Thankfully growing basil is super easy in warm climates. At least that's my experience. It's not what I expected since all other Mediterranean herbs struggle with our humid, tropical wet seasons (summers), but basil doesn't care.
Back in the days when I did not have a clue about how to grow ANYTHING, basil was the one thing that did grow. Without fail. All year round. Like a weed.
Once I learned more about growing different food plants, herbs and spices, I learned that basil is not strictly a Mediterranean herb. Most of us know and grow sweet basil as an essential ingredient for Italian dishes. However, many other basil varieties exist (cinnamon basil, lemon basil, Thai basil, purple ruffles, holy basil...) and they are just as essential in Asian cooking.
Well, and Asian climates with their steamy monsoonal summers are similar to my climate in northern Australia. That's why basil is so happy in my garden.
Not everybody lives in a tropical climate, so on this page we will look at what it takes to grow basil, no matter what your climate.
Growing basil at home has many benefits.
You can grow basil just about anywhere, though not necessarily all year round.
Basil loves hot weather, lots of sunlight, lots of nutrients i.e. rich soil, lots of water and lots of space for its roots.
Basil has a very vigorous root system. If you grow basil in the garden then the basil roots will go and find what the plant needs. So even if the soil is not so great, you can still grow basil. It also copes with little water and even grows in partial shade. It will however have more flavour if grown in full sun.
Basil does not like water logging and will not survive frost. Established plants can handle cool spells, but to get basil seeds started it needs to be hot.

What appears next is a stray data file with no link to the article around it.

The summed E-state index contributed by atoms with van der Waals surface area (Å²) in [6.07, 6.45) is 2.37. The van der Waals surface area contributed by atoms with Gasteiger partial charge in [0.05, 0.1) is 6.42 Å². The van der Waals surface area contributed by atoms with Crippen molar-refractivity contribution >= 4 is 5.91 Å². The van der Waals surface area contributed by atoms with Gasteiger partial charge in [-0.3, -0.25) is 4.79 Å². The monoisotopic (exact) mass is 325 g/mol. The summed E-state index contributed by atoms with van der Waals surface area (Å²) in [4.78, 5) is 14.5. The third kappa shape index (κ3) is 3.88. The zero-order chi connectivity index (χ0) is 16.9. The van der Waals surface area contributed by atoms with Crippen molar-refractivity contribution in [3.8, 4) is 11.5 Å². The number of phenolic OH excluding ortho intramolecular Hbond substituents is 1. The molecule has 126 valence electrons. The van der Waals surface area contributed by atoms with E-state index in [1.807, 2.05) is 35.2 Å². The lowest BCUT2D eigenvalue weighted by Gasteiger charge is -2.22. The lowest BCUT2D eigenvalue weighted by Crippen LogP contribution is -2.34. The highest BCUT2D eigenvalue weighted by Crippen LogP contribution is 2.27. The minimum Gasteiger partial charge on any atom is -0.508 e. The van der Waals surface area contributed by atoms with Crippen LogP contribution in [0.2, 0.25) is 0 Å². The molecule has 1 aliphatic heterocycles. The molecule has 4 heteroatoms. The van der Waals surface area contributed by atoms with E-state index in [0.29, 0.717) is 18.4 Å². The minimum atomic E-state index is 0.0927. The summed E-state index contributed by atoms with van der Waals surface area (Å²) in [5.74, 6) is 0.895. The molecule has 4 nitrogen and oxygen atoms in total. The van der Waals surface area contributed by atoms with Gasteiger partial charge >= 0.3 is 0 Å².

In the tropics, sweet basil grows best during the dry season. It also likes Mediterranean climates.
If you live in a temperate climate, you can germinate and grow basil seeds indoors, even in winter. But because of the lack of sunlight during winter they will not grow into big, healthy plants. You best harvest them very early and germinate more. Or move to a warmer climate.
In a warm climate you can grow basil all year round, in any type of soil. It may not grow equally well in all soils, but it should grow.
There are two ways to grow basil: from seed or from cuttings. Both work well and I use both all the time.
It's best to grow sweet basil from seed as an annual.
All other basil types are perennials. They are also called bush basil. Perennial basil is easier to grow from cuttings.
All the perennial basils do great in the true tropics all year round. In cooler climates you will need to treat them as annual plants and grow them during summer.
Basil seed is very fine and can take weeks to germinate. If you throw it straight on the ground in your garden the weeds may smother it before it has a chance to grow, so you may want to start it in punnets or pots.
Punnets will make the transplanting easier but require more faffing around in the beginning, filling all the individual slots with soil and counting out the tiny seeds. That's why I use pots and start enough seeds to allow for some losses.
Spread some seed very thinly and only cover it with soil very lightly.